Audi's customers want a range of 300 miles from electric vehicles – the company faces a challenge to implement the tech to make that viable
Jim Holder
6 October 2015

The next generation of lightweight materials is still too expensive to make them viable for mass production, a senior engineering source at Audi has revealed.

The German manufacturer's research has suggested that its customers want at least 300 miles of range per charge in any electric Audi. But the firm faces a battle to introduce the weight savings and battery technology that can deliver that sort of range for a cost customers are willing to pay.

A senior insider in Audi's engineering division said: "Batteries are heavy so it makes sense to reduce the weight of the car. But as with all weight-reduction materials you have to look at the costs and how you bring the materials together in the factory.

“For example, if you have multi-material bodywork -if you have steel, for example, in combination with aluminum and carbonfibre - you can glue it, rivet it or you can weld it. After that, for example, there’s the painting process and anti-corrosion process - all done at quite high temperatures, prompting the materials to work against themselves. We need a lot of know-how of how to do that, and it’s expensive, too.”

Audi is launching an all-electric SUV first - based on the Audi e-tron quattro concept shown at the Frankfurt motor show – because it will be easier to make a profitable car in that segment in the long-term. “You need a big car for the space of the batteries to realise 300 miles,” said the source, “and if you have a big battery pack in a big car, it is going to need to be priced appropriately. So we must look for premium customers in a big-car sector.”

Get the latest car news, reviews and galleries from Autocar direct to your inbox every week. Enter your email address below:

Our Verdict

The second generation Audi Q7
Audi Q7 is priced from £47,755

New flagship SUV is lighter, smaller and smarter. But is it any better?

Join the debate

Comments
9

6 October 2015
rather than fewer. •pulls face*

6 October 2015
This bunch have been caught out lying on a massive scale about what the technology they put into their cars can do. They have absolute zero credibility. Instead of feeding us yet more bullshit, audi's engineers (if they've really got any - the people who make the ever fatter and more boring cars they've been churning out hardly qualify) need to be working on producing a product that at least attempts to do what they've been saying it can do.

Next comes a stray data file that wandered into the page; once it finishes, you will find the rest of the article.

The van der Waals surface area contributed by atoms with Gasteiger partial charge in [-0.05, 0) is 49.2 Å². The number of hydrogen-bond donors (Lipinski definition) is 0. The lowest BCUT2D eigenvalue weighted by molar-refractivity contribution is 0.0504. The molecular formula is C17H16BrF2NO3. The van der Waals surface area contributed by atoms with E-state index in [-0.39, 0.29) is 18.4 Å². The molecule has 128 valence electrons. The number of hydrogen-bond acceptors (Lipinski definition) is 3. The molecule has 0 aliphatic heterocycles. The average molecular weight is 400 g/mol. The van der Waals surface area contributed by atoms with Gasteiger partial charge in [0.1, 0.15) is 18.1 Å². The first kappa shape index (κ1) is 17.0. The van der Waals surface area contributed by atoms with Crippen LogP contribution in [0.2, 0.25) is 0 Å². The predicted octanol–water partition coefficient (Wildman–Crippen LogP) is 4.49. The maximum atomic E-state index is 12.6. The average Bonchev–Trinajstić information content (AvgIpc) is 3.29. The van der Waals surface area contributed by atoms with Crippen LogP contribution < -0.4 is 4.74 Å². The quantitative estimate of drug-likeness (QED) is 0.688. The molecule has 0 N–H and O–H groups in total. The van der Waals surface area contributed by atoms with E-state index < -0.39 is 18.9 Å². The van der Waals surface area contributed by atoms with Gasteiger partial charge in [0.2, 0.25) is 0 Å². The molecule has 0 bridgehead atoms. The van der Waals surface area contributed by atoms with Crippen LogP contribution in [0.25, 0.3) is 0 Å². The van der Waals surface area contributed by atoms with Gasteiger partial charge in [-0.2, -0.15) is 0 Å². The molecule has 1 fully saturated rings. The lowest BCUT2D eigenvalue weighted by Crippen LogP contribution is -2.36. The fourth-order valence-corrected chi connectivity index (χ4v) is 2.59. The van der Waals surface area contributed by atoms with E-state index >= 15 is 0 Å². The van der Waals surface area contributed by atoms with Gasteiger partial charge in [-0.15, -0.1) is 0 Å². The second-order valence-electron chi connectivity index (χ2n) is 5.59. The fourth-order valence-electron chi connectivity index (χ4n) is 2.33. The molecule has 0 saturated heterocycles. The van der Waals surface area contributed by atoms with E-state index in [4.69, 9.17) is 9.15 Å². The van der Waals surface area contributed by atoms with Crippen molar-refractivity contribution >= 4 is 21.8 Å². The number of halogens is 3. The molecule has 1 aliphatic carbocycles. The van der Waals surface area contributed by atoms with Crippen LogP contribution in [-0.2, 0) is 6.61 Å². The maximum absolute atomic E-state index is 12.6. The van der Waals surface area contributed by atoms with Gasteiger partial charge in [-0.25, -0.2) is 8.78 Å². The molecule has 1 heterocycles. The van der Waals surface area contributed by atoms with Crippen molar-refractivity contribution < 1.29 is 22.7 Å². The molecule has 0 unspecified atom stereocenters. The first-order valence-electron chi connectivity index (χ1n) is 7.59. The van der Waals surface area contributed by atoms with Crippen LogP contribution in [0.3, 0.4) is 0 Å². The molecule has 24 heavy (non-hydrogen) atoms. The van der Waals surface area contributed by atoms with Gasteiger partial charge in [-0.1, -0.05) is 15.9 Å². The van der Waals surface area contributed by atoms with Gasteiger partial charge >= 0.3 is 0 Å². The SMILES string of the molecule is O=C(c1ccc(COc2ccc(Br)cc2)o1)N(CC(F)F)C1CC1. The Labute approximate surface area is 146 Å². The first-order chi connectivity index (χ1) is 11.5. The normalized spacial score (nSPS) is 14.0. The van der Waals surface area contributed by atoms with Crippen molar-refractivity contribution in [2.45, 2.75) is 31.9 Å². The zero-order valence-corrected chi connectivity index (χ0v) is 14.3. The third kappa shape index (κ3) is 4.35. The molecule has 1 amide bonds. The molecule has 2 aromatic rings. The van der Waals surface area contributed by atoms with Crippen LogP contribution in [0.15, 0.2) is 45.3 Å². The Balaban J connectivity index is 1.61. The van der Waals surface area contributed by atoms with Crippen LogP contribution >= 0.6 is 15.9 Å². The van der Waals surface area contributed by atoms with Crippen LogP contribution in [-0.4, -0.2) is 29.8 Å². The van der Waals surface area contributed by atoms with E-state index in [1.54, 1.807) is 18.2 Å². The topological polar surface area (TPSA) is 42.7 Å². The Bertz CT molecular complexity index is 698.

6 October 2015
The VW group know the answer to this problem......CHEAT.

We are going to get a whole string of this type of "nothing" press releases from VW brands in an attempt to bury bad news.

6 October 2015
Its a moot point that Audi are going head to head with Tesla: THE leader in making advance electric vehicles.
I thought it was BS when I first heard all the nonsense about making a car to beat and kill Tesla. ( They all want to...)
I have even heard it said that Tesla are going to freeze all research and design work while they wait for the others to catch up (sic) to give them a fair chance.
If they really had foresight it would be the VW group crowing about their electric cars right now instead of lying to the world about emissions and giving Musk even more ammunition against them.

6 October 2015
Volkswagen-Audi's over dependence on diesel at the expense of alternative technologies has led to this embarrassing situation where the world's largest car maker abysmally trails one of the world's smallest car maker with no chance of ever catching up in near future until they change their grubby approach.

6 October 2015
Go Tesla tbh. I wish them all the best.

6 October 2015
If you can't cheat them, buy them. VW should use some of their ill-gotten gains and acquire Tesla.

6 October 2015
Outoftowner1969 wrote:

If you can't cheat them, buy them. VW should use some of their ill-gotten gains and acquire Tesla.

lol, at the rate VW are losing in money, it might be Tesla buying them..

6 October 2015
I think the problem is that the established car manufacturers are stuck in their ways. Tesla with no experience of building a car, Tesla could engineer the right solution, placing components in the optimal position. The old school approach insists on an engine in the front, "fuel" in the boot, people in the middle approach to car design. Production tooling and assembly lines reinforce this approach. Thus, they will all really struggle to get to grips with electric cars and to a lesser extent fuel cell type vehicles.

Add your comment

Log in or register to post comments

Find an Autocar car review

Driven this week

  • Skoda-Karoq 2.0 TDI 4x4
    First Drive
    16 October 2017
    Diesel version of Skoda’s junior SUV is unobtrusive and undemanding, but we’d still go for the silkier petrol version of the Karoq
  • Audi Q7 e-tron
    First Drive
    16 October 2017
    Expensive and flawed but this understated diesel-electric Audi Q7 has a lot to offer
  • Citroën C3
    First Drive
    16 October 2017
    Is the third gen Citroën C3 ‘fresh and different’ enough to take on its supermini rivals? We spend six months with one to find out
  • BMW X3
    First Drive
    15 October 2017
    A satisfying rework of the X3 that usefully improves its handling, cabin finish, space and connectivity to make this BMW a class front-runner again
  • Vauxhall Insignia Country Tourer
    First Drive
    13 October 2017
    Off-road estate is now bigger, more spacious and available with torque-vectoring all-wheel drive, but is it enough to make its German rivals anxious?